Tue, 11 October 2016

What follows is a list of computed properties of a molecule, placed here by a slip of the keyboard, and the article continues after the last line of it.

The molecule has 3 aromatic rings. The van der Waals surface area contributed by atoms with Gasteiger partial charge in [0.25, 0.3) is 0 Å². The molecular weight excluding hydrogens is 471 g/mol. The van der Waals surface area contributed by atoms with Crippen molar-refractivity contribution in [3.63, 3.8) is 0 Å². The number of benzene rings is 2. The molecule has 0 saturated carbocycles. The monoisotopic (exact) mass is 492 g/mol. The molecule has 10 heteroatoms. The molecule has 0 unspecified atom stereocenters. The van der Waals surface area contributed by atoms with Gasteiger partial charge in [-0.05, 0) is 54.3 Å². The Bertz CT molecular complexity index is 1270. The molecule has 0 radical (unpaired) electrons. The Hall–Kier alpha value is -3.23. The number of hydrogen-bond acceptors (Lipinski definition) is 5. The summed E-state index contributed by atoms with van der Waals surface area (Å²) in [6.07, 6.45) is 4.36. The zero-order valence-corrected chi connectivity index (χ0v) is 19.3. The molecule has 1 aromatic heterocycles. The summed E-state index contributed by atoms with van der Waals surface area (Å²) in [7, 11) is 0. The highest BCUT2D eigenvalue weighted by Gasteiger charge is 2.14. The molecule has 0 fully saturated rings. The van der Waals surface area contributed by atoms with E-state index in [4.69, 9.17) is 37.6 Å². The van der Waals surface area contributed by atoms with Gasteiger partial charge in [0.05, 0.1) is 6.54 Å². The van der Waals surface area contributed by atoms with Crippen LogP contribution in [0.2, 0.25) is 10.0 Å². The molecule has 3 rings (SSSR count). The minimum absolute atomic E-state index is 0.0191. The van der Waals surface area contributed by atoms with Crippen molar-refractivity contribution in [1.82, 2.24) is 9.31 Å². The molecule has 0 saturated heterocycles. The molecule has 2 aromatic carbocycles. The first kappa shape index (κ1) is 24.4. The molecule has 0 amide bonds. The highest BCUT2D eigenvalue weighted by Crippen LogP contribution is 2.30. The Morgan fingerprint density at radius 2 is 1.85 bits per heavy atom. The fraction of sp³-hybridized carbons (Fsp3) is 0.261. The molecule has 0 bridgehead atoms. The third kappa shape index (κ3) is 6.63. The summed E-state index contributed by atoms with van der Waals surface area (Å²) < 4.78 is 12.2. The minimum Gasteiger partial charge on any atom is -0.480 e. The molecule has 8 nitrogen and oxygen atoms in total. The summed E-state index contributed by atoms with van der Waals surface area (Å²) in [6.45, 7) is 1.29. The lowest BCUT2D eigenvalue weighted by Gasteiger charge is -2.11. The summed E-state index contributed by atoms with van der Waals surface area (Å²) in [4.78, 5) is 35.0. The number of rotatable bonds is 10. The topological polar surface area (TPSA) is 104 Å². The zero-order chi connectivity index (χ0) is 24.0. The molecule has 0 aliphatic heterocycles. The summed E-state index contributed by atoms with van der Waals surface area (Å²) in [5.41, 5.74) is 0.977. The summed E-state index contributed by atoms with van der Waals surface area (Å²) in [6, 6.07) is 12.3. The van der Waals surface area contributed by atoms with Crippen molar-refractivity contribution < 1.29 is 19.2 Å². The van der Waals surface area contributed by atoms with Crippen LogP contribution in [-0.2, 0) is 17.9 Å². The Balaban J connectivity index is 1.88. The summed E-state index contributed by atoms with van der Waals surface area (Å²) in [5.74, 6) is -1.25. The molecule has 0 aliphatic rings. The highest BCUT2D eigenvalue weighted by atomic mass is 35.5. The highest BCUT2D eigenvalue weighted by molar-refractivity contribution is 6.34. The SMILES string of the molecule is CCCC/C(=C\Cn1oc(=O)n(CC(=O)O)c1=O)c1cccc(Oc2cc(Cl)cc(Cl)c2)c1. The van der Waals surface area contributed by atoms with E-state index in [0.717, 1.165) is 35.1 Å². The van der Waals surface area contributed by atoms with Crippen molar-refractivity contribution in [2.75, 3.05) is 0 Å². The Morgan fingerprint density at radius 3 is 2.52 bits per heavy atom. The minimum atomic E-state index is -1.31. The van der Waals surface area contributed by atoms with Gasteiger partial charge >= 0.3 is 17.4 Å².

On this episode, Kurt and Steve read some listener mail from an business owner who finds himself dealing with a lot of calls from prospects just wanting quotes. They discuss how the power of "no" can draw prospects into a conversation where actual value can be established. This then unfolds to a discussion about the power of questions. Of all the tools in your persuasion toolbox, questioning is probably the one most often used by Power Persuaders. Questions are used in the persuasion process to create mental involvement, to guide the conversation and to find out what your prospect needs. Questioning is a very diverse and useful tool. An important study observed hundreds of negotiators in action in an attempt to discover what it takes to be a top negotiator. Their key finding was that skilled negotiators ask more than twice as many questions as average negotiators. How do you form a good question? First, design your questions ahead of time. The structure of your questions dictates how your listener will answer them. When asked to estimate a person's height, people will answer differently depending on whether the question asked is "How tall is he?" versus "How short is he?" In one study, when asking how tall versus how short a basketball player was, researchers received dramatically different results. The "how tall" question received the guess of 79 inches whereas the "how short" question received the guess of 69 inches. Words have a definite effect on how people respond. "How fast was the car going?" suggests a high speed, but "At what speed was the car traveling?" suggests a moderate speed. "How far was the intersection?" suggests the intersection was far away. One facet of questioning is the use of leading questions. Stanford professor Elizabeth Loftus researched how leading questions influenced eyewitness testimonies. In one project, her subjects watched a one-minute multiple-car accident. One group was asked, "About how fast were the cars going when they smashed into each other?" The second group was asked, "How fast were the cars going when they hit?" The third group was asked, "How fast were they going when they contacted?" The first group estimated that the cars were going about 40.8 miles an hour, the second group estimated 34 miles an hour, and the third group estimated 31.8 miles an hour. The same question led to three different answers just by using different words. Leading questions not only alter the way we interpret facts, but they also influence what we remember. In another study conducted by Loftus, subjects who were asked, "Did you see the broken headlight?" were three times more likely to answer yes than subjects who were asked, "Did you see a broken headlight?" When you are probing for information, it is a good idea to ask open-ended questions. It is too easy to respond to a question that can be answered with a simple "yes" or "no." For example, instead of saying, "Do you wish you had decided differently?" ask, "How did you feel after you made that decision?" Then the person's answer can be used to lead into your more detailed questions—"Why did you make that decision?" or "What do you wish you could change about your decision?"— without seeming to intrusive. A good rule of thumb is to start with the easiest questions first. You want to draw your audience into the conversation and help them feel relaxed and comfortable. People are encouraged by answers they know are right. Begin the conversation by starting with a general topic instead of a specific subject. You need to get the wheels in your listeners' minds rolling before you ask them to answer the more specific questions.